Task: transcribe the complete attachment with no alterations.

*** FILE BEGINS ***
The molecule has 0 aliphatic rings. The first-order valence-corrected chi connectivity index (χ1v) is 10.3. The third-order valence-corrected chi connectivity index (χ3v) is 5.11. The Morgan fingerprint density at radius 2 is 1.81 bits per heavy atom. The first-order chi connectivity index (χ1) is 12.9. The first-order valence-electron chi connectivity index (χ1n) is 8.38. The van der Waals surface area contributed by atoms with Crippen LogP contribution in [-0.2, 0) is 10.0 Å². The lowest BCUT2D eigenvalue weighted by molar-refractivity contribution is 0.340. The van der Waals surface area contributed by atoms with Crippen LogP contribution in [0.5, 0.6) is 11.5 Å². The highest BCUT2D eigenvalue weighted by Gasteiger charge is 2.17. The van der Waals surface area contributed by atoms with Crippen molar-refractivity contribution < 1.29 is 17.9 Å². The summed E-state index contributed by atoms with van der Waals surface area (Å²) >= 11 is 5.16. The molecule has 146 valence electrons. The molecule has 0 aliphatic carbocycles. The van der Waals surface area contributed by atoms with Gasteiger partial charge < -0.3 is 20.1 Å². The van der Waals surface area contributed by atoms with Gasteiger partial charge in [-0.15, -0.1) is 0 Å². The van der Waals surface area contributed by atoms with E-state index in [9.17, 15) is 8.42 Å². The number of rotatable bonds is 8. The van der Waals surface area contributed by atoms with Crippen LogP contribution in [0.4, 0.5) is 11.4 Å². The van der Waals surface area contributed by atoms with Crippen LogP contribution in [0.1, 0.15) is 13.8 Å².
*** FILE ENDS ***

The molecule has 0 aliphatic rings. The first-order valence-corrected chi connectivity index (χ1v) is 10.3. The third-order valence-corrected chi connectivity index (χ3v) is 5.11. The Morgan fingerprint density at radius 2 is 1.81 bits per heavy atom. The first-order chi connectivity index (χ1) is 12.9. The first-order valence-electron chi connectivity index (χ1n) is 8.38. The van der Waals surface area contributed by atoms with Crippen LogP contribution in [-0.2, 0) is 10.0 Å². The lowest BCUT2D eigenvalue weighted by molar-refractivity contribution is 0.340. The van der Waals surface area contributed by atoms with Crippen LogP contribution in [0.5, 0.6) is 11.5 Å². The highest BCUT2D eigenvalue weighted by Gasteiger charge is 2.17. The van der Waals surface area contributed by atoms with Crippen molar-refractivity contribution < 1.29 is 17.9 Å². The summed E-state index contributed by atoms with van der Waals surface area (Å²) >= 11 is 5.16. The molecule has 146 valence electrons. The molecule has 0 aliphatic carbocycles. The van der Waals surface area contributed by atoms with Gasteiger partial charge < -0.3 is 20.1 Å². The van der Waals surface area contributed by atoms with Gasteiger partial charge in [-0.15, -0.1) is 0 Å². The van der Waals surface area contributed by atoms with E-state index in [9.17, 15) is 8.42 Å². The number of rotatable bonds is 8. The van der Waals surface area contributed by atoms with Crippen LogP contribution in [0.4, 0.5) is 11.4 Å². The van der Waals surface area contributed by atoms with Crippen LogP contribution in [0.1, 0.15) is 13.8 Å².